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Roles of Glutamate Receptors in Parkinson’s Disease

by 1,2,3,†, 2,3,†, 2,3, 2,3, 2,3, 1,* and 2,3,*
Center for Cancer and Inflammation Research, School of Chinese Medicine, Hong Kong Baptist University, Hong Kong SAR999077, China
Department of Biology, Hong Kong Baptist University, Kowloon Tong, Kowloon, Hong Kong SAR 999077, China
Golden Meditech Center for NeuroRegeneration Sciences (GMCNS), Hong Kong Baptist University, Kowloon Tong, Kowloon, Hong Kong SAR999077, China
Authors to whom correspondence should be addressed.
These authors contributed equally to this work.
Int. J. Mol. Sci. 2019, 20(18), 4391;
Received: 8 August 2019 / Revised: 26 August 2019 / Accepted: 27 August 2019 / Published: 6 September 2019
(This article belongs to the Section Molecular Pathology, Diagnostics, and Therapeutics)


Parkinson’s disease is a progressive neurodegenerative disorder resulting from the degeneration of pigmented dopaminergic neurons in the substantia nigra pars compacta. It induces a series of functional modifications in the circuitry of the basal ganglia nuclei and leads to severe motor disturbances. The amino acid glutamate, as an excitatory neurotransmitter, plays a key role in the disruption of normal basal ganglia function regulated through the interaction with its receptor proteins. It has been proven that glutamate receptors participate in the modulation of neuronal excitability, transmitter release, and long-term synaptic plasticity, in addition to being related to the altered neurotransmission in Parkinson’s disease. Therefore, they are considered new targets for improving the therapeutic strategies used to treat Parkinson’s disease. In this review, we discuss the biological characteristics of these receptors and demonstrate the receptor-mediated neuroprotection in Parkinson’s disease. Pharmacological manipulation of these receptors during anti-Parkinsonian processes in both experimental studies and clinical trials are also summarized.

Graphical Abstract

1. Introduction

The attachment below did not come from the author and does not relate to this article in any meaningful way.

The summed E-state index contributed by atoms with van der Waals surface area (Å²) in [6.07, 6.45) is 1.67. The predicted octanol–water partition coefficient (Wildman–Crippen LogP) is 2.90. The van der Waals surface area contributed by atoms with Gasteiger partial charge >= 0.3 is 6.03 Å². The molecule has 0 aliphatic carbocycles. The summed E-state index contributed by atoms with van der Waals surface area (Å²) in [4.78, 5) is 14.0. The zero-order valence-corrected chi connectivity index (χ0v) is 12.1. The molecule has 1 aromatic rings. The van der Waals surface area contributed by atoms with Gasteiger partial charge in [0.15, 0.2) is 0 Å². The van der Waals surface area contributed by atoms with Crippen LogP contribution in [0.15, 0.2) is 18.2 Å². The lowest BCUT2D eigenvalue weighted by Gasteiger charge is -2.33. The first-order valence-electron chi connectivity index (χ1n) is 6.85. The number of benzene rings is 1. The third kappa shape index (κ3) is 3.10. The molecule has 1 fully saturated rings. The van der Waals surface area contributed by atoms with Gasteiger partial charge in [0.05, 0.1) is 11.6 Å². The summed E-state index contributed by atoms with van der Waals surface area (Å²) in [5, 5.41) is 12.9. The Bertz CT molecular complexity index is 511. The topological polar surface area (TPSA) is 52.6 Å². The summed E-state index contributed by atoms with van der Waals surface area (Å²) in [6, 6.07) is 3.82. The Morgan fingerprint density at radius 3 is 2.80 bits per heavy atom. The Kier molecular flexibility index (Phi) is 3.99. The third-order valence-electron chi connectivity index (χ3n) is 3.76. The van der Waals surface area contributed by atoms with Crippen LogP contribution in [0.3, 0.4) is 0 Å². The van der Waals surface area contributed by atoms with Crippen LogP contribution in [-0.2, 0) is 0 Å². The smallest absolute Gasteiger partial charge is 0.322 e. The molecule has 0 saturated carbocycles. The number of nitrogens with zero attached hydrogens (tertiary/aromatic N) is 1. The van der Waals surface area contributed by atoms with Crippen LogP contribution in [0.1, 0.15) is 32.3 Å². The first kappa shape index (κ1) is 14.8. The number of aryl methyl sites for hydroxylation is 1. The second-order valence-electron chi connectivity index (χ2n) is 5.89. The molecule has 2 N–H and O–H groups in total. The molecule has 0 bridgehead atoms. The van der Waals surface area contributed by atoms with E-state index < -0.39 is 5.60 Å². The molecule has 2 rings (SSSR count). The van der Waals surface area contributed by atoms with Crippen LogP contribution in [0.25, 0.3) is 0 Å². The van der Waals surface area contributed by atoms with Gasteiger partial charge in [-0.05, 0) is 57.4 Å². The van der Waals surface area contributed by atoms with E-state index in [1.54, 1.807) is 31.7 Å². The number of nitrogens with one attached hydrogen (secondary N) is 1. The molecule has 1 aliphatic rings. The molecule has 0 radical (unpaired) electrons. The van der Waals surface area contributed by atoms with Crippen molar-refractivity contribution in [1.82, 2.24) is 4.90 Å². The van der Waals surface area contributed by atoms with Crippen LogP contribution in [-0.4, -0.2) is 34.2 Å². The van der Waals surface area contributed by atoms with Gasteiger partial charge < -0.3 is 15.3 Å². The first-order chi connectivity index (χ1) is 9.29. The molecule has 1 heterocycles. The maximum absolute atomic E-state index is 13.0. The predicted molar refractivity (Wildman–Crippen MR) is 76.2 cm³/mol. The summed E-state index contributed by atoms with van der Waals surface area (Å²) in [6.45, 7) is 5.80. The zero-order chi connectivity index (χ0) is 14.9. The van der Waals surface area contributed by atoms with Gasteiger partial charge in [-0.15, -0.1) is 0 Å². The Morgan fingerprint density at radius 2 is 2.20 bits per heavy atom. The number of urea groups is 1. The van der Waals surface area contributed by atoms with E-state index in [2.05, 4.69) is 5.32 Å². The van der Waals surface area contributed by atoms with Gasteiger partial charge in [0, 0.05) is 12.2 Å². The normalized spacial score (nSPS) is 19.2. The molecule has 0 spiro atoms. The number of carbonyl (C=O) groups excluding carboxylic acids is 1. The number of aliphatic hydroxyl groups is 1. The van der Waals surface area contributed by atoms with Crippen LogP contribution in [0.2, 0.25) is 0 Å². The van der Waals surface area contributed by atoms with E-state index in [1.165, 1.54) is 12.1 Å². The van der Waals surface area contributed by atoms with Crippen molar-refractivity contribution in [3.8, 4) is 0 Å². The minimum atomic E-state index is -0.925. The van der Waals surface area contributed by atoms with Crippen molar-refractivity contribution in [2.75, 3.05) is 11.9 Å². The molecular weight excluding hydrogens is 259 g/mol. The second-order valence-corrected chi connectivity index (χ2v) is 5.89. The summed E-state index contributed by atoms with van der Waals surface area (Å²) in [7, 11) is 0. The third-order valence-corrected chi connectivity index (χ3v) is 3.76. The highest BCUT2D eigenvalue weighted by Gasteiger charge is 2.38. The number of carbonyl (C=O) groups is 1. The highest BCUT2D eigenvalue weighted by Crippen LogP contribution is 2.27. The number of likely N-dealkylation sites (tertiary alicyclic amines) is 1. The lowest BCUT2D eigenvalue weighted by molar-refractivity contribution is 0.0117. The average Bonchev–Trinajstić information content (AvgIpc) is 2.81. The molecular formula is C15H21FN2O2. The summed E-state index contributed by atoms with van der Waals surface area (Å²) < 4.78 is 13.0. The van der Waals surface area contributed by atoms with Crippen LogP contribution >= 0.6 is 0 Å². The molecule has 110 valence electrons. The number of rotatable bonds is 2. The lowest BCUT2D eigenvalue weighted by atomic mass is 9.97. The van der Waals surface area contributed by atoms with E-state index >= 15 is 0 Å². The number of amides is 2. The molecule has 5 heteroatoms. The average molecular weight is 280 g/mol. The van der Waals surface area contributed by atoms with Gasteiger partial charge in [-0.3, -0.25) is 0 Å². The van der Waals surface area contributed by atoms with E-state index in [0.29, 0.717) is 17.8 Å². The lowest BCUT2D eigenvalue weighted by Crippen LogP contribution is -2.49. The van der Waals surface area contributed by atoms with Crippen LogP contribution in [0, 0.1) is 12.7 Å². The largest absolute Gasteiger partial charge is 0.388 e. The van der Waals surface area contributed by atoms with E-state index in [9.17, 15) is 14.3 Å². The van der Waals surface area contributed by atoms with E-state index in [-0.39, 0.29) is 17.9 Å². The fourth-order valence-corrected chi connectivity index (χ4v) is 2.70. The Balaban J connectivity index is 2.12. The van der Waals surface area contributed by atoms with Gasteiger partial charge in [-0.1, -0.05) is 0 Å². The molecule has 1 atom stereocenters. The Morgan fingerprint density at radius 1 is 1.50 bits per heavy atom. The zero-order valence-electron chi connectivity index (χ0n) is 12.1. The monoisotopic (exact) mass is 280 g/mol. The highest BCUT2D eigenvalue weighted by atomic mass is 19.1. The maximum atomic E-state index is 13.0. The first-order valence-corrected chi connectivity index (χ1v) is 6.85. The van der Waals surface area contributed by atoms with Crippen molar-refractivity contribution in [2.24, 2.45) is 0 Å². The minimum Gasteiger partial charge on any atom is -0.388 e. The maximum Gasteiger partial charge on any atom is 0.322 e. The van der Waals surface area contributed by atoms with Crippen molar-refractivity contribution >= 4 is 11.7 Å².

Parkinson’s disease (PD) is a debilitating neurodegenerative disorder which is second to Alzheimer’s disease as the most common age-related disease. The clinical symptoms of PD include motor disturbances (such as resting tremor, bradykinesia), rapid eye movement behavior disorder, as well as autonomic and cognitive impairment [1]. The pathology underlying PD comprises the degeneration of dopaminergic neurons in the substantia nigra pars compacta (SNc) and the accumulation of intracytoplasmic inclusions, which are known as Lewy bodies in these neurons [2]. Therefore, dopamimetic drugs, including the dopamine precursor levodopa (l-3,4-dihydroxyphenylalanine, l-DOPA), and dopamine receptor agonists are currently considered as the only standard therapy for treating Parkinsonian symptoms [3]. Although these treatments ameliorate the motor signs of PD for several years in most patients, prolonged therapy frequently leads to the development of motor complications, known as L-DOPA-induced-dyskinesia (LID), such as choreic or larger amplitude choreo-athetotic movements, dystonia, and ballism [4]. It is known that different neurotransmitter systems in the human brain and central nervous system (CNS) are involved in the pathophysiology of PD and LID. Among these, glutamate takes up 40% of all synapses and plays an important role in the mediation of basal ganglia circuitry in continuous feedback, leading to the dopaminergic denervation of the striatum [5]. Moreover, an increasing body of evidence has demonstrated the contribution of glutamatergic transmission to the processes of PD and LID [4]. It was also determined that the concentration of serum glutamate in PD patients is higher than that in healthy subjects [6]. Therefore, it has been suggested that pharmacological therapies with the potential to restore normal glutamatergic functions show promise as therapeutic interventions by reversing the severe motor complications that derive from the current dopamine replacement strategies.